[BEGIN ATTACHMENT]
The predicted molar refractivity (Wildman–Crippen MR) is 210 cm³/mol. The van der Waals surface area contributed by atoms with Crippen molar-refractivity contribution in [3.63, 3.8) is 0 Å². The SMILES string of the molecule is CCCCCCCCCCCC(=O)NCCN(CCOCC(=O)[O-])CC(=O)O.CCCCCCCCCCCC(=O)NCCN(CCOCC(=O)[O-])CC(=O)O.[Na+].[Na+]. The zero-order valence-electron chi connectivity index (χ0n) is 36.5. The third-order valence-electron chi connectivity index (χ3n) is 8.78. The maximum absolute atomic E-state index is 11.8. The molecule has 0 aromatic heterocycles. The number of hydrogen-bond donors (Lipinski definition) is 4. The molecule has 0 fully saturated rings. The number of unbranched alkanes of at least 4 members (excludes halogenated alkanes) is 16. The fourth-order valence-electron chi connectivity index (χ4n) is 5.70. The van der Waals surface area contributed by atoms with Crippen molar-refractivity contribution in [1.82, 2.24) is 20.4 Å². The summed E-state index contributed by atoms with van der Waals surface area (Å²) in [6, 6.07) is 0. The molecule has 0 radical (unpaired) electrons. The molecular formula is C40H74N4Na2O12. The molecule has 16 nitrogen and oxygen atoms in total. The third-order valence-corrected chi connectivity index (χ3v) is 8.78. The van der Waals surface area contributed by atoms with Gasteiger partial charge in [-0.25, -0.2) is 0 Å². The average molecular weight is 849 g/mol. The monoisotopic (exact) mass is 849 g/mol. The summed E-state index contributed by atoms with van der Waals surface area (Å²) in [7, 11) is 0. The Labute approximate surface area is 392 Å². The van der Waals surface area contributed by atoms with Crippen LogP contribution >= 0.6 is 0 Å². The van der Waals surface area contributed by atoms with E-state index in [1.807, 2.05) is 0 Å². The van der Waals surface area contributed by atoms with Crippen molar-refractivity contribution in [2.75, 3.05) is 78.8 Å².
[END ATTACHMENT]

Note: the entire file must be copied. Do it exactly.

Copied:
The predicted molar refractivity (Wildman–Crippen MR) is 210 cm³/mol. The van der Waals surface area contributed by atoms with Crippen molar-refractivity contribution in [3.63, 3.8) is 0 Å². The SMILES string of the molecule is CCCCCCCCCCCC(=O)NCCN(CCOCC(=O)[O-])CC(=O)O.CCCCCCCCCCCC(=O)NCCN(CCOCC(=O)[O-])CC(=O)O.[Na+].[Na+]. The zero-order valence-electron chi connectivity index (χ0n) is 36.5. The third-order valence-electron chi connectivity index (χ3n) is 8.78. The maximum absolute atomic E-state index is 11.8. The molecule has 0 aromatic heterocycles. The number of hydrogen-bond donors (Lipinski definition) is 4. The molecule has 0 fully saturated rings. The number of unbranched alkanes of at least 4 members (excludes halogenated alkanes) is 16. The fourth-order valence-electron chi connectivity index (χ4n) is 5.70. The van der Waals surface area contributed by atoms with Crippen molar-refractivity contribution in [1.82, 2.24) is 20.4 Å². The summed E-state index contributed by atoms with van der Waals surface area (Å²) in [6, 6.07) is 0. The molecule has 0 radical (unpaired) electrons. The molecular formula is C40H74N4Na2O12. The molecule has 16 nitrogen and oxygen atoms in total. The third-order valence-corrected chi connectivity index (χ3v) is 8.78. The van der Waals surface area contributed by atoms with Gasteiger partial charge in [-0.25, -0.2) is 0 Å². The average molecular weight is 849 g/mol. The monoisotopic (exact) mass is 849 g/mol. The summed E-state index contributed by atoms with van der Waals surface area (Å²) in [7, 11) is 0. The Labute approximate surface area is 392 Å². The van der Waals surface area contributed by atoms with Crippen LogP contribution >= 0.6 is 0 Å². The van der Waals surface area contributed by atoms with E-state index in [1.807, 2.05) is 0 Å². The van der Waals surface area contributed by atoms with Crippen molar-refractivity contribution in [2.75, 3.05) is 78.8 Å².